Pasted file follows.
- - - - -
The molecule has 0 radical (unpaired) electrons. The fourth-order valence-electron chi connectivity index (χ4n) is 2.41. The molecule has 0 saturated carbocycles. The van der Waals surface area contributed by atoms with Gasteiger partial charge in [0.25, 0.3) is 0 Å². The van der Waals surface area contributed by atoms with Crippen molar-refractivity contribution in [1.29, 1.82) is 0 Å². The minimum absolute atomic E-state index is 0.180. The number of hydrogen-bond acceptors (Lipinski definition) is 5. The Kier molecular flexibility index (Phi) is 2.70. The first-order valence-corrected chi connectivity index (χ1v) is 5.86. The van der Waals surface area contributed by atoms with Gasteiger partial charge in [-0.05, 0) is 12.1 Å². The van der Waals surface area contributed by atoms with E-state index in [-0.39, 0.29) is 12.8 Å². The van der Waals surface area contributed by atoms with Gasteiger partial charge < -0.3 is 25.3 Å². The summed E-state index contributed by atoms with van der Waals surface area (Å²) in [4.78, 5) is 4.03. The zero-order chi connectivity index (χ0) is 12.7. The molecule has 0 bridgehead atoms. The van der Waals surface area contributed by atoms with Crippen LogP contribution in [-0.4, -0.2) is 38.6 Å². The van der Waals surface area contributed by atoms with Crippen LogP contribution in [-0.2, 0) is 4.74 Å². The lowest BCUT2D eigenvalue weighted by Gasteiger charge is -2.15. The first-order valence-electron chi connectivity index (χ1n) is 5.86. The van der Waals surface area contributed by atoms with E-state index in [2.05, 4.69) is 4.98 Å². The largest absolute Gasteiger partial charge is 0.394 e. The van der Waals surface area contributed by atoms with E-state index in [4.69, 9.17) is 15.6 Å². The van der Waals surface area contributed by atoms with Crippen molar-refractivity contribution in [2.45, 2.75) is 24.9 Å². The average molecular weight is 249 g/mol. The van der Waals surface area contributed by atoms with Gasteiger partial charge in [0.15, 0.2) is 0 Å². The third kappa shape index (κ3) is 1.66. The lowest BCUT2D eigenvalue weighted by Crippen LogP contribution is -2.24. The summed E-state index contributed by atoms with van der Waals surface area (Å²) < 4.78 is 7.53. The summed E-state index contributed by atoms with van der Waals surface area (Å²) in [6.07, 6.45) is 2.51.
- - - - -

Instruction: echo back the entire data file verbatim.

The molecule has 0 radical (unpaired) electrons. The fourth-order valence-electron chi connectivity index (χ4n) is 2.41. The molecule has 0 saturated carbocycles. The van der Waals surface area contributed by atoms with Gasteiger partial charge in [0.25, 0.3) is 0 Å². The van der Waals surface area contributed by atoms with Crippen molar-refractivity contribution in [1.29, 1.82) is 0 Å². The minimum absolute atomic E-state index is 0.180. The number of hydrogen-bond acceptors (Lipinski definition) is 5. The Kier molecular flexibility index (Phi) is 2.70. The first-order valence-corrected chi connectivity index (χ1v) is 5.86. The van der Waals surface area contributed by atoms with Gasteiger partial charge in [-0.05, 0) is 12.1 Å². The van der Waals surface area contributed by atoms with E-state index in [-0.39, 0.29) is 12.8 Å². The van der Waals surface area contributed by atoms with Gasteiger partial charge < -0.3 is 25.3 Å². The summed E-state index contributed by atoms with van der Waals surface area (Å²) in [4.78, 5) is 4.03. The zero-order chi connectivity index (χ0) is 12.7. The molecule has 0 bridgehead atoms. The van der Waals surface area contributed by atoms with Crippen LogP contribution in [-0.4, -0.2) is 38.6 Å². The van der Waals surface area contributed by atoms with Crippen LogP contribution in [-0.2, 0) is 4.74 Å². The lowest BCUT2D eigenvalue weighted by Gasteiger charge is -2.15. The first-order valence-electron chi connectivity index (χ1n) is 5.86. The van der Waals surface area contributed by atoms with E-state index in [2.05, 4.69) is 4.98 Å². The largest absolute Gasteiger partial charge is 0.394 e. The van der Waals surface area contributed by atoms with E-state index in [4.69, 9.17) is 15.6 Å². The van der Waals surface area contributed by atoms with Crippen molar-refractivity contribution in [2.45, 2.75) is 24.9 Å². The average molecular weight is 249 g/mol. The van der Waals surface area contributed by atoms with Gasteiger partial charge in [0.15, 0.2) is 0 Å². The third kappa shape index (κ3) is 1.66. The lowest BCUT2D eigenvalue weighted by Crippen LogP contribution is -2.24. The summed E-state index contributed by atoms with van der Waals surface area (Å²) < 4.78 is 7.53. The summed E-state index contributed by atoms with van der Waals surface area (Å²) in [6.07, 6.45) is 2.51.